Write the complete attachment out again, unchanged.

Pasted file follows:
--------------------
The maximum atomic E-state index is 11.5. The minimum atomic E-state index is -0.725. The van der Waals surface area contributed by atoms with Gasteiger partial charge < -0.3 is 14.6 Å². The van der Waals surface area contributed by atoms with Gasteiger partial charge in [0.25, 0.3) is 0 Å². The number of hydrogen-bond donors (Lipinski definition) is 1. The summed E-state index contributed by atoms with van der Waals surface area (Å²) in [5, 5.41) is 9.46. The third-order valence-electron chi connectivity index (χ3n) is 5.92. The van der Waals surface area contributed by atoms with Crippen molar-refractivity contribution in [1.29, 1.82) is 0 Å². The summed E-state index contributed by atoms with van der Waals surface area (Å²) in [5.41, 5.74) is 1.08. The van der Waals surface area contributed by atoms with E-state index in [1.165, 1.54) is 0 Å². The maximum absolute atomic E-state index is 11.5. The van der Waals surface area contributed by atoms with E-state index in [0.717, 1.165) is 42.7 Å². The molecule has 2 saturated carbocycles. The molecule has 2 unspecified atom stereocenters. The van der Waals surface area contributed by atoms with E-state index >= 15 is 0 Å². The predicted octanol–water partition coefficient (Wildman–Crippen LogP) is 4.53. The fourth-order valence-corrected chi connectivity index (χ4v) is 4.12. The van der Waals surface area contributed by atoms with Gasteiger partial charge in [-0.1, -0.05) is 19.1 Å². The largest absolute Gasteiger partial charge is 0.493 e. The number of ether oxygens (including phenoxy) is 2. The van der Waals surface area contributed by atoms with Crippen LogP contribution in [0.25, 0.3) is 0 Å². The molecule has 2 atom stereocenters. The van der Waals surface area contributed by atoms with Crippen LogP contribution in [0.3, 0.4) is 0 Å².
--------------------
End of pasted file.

The maximum atomic E-state index is 11.5. The minimum atomic E-state index is -0.725. The van der Waals surface area contributed by atoms with Gasteiger partial charge < -0.3 is 14.6 Å². The van der Waals surface area contributed by atoms with Gasteiger partial charge in [0.25, 0.3) is 0 Å². The number of hydrogen-bond donors (Lipinski definition) is 1. The summed E-state index contributed by atoms with van der Waals surface area (Å²) in [5, 5.41) is 9.46. The third-order valence-electron chi connectivity index (χ3n) is 5.92. The van der Waals surface area contributed by atoms with Crippen molar-refractivity contribution in [1.29, 1.82) is 0 Å². The summed E-state index contributed by atoms with van der Waals surface area (Å²) in [5.41, 5.74) is 1.08. The van der Waals surface area contributed by atoms with E-state index in [1.165, 1.54) is 0 Å². The maximum absolute atomic E-state index is 11.5. The van der Waals surface area contributed by atoms with E-state index in [0.717, 1.165) is 42.7 Å². The molecule has 2 saturated carbocycles. The molecule has 2 unspecified atom stereocenters. The van der Waals surface area contributed by atoms with E-state index >= 15 is 0 Å². The predicted octanol–water partition coefficient (Wildman–Crippen LogP) is 4.53. The fourth-order valence-corrected chi connectivity index (χ4v) is 4.12. The van der Waals surface area contributed by atoms with Gasteiger partial charge in [-0.1, -0.05) is 19.1 Å². The largest absolute Gasteiger partial charge is 0.493 e. The number of ether oxygens (including phenoxy) is 2. The van der Waals surface area contributed by atoms with Crippen LogP contribution in [0.25, 0.3) is 0 Å². The molecule has 2 atom stereocenters. The van der Waals surface area contributed by atoms with Crippen LogP contribution in [0.3, 0.4) is 0 Å².